After taking these Ride Maestro bad boys out for about 10 days, you can really tell that they tried to minimize the construction of the binding. There are a few key features of this binding that stand out among similar products. The Slimeback highback is made from a more malleable plastic that really allows you really roll smoothly with those deep turns and give you that extra stretch while you tweak grab. In addition to that, when I find my legs getting tired and I’m weaving through trees and I want to stand up like Lego Man, it doesn’t have that rigid feel in your lower calf that forces you to stand up straight. These allow you to stay relaxed and reduce fatigue.
The straps are streamlined, minimal and comfortably apply support without cutting off circulation to your toes or feet. The Wedgie supports absorb the flat landings and offer that subtle angle to allow your knees and ankles to stand a little more naturally. Plus, this subtle angle also helps reduce fatigue when you are out all day on the mountain. One last small but important detail I really love is the lack of small sidewalls in the binding. Most bindings I’ve ridden give you a little channel to set your foot in that can be a pain to fit your foot in if you are in not the most ideal place to be strapping in. Ride has made the binding just a tad more narrow to eliminate that little channel and make it seamlessly line up where the frame meets the strap.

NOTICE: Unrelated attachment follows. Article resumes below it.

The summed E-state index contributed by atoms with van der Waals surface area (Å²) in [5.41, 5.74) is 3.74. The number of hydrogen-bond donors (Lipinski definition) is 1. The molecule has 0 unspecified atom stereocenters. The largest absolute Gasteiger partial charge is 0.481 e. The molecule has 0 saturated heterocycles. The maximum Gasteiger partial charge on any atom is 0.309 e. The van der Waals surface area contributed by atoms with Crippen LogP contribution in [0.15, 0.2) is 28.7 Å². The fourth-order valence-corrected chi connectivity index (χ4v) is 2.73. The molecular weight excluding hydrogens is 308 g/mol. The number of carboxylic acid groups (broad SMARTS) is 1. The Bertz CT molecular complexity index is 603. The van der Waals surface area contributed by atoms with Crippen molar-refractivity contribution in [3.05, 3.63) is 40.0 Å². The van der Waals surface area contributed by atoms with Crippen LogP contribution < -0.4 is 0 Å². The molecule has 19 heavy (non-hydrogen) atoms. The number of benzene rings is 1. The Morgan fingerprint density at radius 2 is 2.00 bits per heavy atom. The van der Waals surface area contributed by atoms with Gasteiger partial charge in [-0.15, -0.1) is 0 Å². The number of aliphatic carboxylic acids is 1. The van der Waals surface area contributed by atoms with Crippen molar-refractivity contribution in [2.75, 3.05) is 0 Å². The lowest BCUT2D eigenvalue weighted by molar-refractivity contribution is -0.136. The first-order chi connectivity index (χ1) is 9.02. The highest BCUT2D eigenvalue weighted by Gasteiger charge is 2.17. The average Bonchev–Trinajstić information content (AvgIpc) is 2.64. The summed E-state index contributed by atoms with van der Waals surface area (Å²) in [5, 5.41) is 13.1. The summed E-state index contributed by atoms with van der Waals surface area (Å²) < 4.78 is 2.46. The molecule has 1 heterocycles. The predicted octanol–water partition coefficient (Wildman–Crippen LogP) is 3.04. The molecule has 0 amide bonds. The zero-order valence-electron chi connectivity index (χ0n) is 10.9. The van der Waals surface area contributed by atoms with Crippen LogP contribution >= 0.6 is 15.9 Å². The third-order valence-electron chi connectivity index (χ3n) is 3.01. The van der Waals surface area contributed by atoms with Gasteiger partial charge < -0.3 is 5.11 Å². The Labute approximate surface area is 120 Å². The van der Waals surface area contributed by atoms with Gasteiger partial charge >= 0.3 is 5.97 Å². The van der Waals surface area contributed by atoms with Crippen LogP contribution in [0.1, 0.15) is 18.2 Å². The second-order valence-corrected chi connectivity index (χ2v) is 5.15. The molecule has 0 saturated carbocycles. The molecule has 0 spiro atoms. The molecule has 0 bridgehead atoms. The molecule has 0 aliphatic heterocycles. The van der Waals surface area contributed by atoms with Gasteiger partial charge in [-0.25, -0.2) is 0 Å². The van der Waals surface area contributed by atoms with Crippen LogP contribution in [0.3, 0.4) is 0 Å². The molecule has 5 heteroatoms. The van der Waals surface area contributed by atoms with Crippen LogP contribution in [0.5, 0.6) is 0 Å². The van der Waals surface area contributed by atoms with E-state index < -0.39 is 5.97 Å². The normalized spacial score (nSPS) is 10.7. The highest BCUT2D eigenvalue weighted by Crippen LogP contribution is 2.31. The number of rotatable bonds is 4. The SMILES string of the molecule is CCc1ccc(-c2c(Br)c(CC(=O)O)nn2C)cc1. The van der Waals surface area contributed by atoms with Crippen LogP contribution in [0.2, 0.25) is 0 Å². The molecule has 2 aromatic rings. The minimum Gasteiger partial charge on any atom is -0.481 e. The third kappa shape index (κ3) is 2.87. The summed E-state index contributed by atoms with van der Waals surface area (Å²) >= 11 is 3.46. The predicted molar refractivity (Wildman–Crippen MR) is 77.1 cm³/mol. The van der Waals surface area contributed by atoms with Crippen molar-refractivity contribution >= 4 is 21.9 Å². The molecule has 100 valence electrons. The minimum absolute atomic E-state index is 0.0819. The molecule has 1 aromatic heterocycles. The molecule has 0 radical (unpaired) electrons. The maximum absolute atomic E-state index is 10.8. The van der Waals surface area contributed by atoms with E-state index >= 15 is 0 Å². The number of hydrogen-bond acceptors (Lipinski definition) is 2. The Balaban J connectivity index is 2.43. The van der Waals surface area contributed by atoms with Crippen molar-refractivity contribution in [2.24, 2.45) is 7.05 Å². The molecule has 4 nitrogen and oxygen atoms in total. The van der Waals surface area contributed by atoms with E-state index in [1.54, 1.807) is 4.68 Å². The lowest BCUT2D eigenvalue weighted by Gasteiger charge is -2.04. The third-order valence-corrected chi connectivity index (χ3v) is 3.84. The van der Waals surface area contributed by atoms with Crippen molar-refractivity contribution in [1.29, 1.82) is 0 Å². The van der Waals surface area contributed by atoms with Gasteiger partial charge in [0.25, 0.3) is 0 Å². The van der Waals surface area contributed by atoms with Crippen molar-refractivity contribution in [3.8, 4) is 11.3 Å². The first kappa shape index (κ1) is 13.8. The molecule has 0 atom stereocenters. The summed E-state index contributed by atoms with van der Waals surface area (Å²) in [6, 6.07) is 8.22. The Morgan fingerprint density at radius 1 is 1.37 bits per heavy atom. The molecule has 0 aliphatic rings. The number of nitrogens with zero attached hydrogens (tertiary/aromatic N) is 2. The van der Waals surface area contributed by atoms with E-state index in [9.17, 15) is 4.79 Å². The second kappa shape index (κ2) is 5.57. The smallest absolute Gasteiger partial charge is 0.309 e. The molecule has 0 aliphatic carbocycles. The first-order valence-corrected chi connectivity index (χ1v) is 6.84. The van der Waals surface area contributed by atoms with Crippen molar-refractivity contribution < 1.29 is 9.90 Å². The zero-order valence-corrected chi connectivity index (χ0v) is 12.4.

This is a truly unique resilient binding. I would highly recommend this binding for any rider. If you haven’t ridden a binding with a flexible highback, I highly recommend trying it. You will find that a stiff highback almost becomes more of an inconvenience than a means of support.
It’s difficult to find a skier whose life has been affected more by the Little Cottonwood Canyon than Johnny Collinson, except maybe his older sister Angel. The twenty-four year old professional skier grew up in the employee housing section of Snowbird. His father was the assistant Director of Snow Safety/Mountain Operations and had Johnny and Angel ripping around the canyon at a young age. He built a bunk bed into a five by seven closet in their small apartment that became Johnny and
Chances are you’re not ready to dish out just shy of a million dollars, but every ski bum can dream. Imagine owning your own ski resort—the hill of your dreams—where you always have dibs on fresh pow and get to decide exactly what beers are on tap. For the small price of $950,000, you can now buy the Maple Valley Ski Resort, a 374-acre resort on Sugar Mountain in Southern Vermont. Of course that’s far from pocket change, but by ski resort standards, it’s a pretty sweet deal. The resort is
I’m not gonna lie, when I was speaking with Nic Alegre about his career in action, environment, and lifestyle photography, I about cuffed him to the table, forcing him to hand me his life. Weird, maybe; warranted, yes. The dude travels the globe alongside elite athletes, photographing their almost annoying beautifulness. Rest assured, I held myself together. Alegre’s not chained up. Instead, he’s kicking it in New York, recouping after a whirlwind year, a large part of which he spent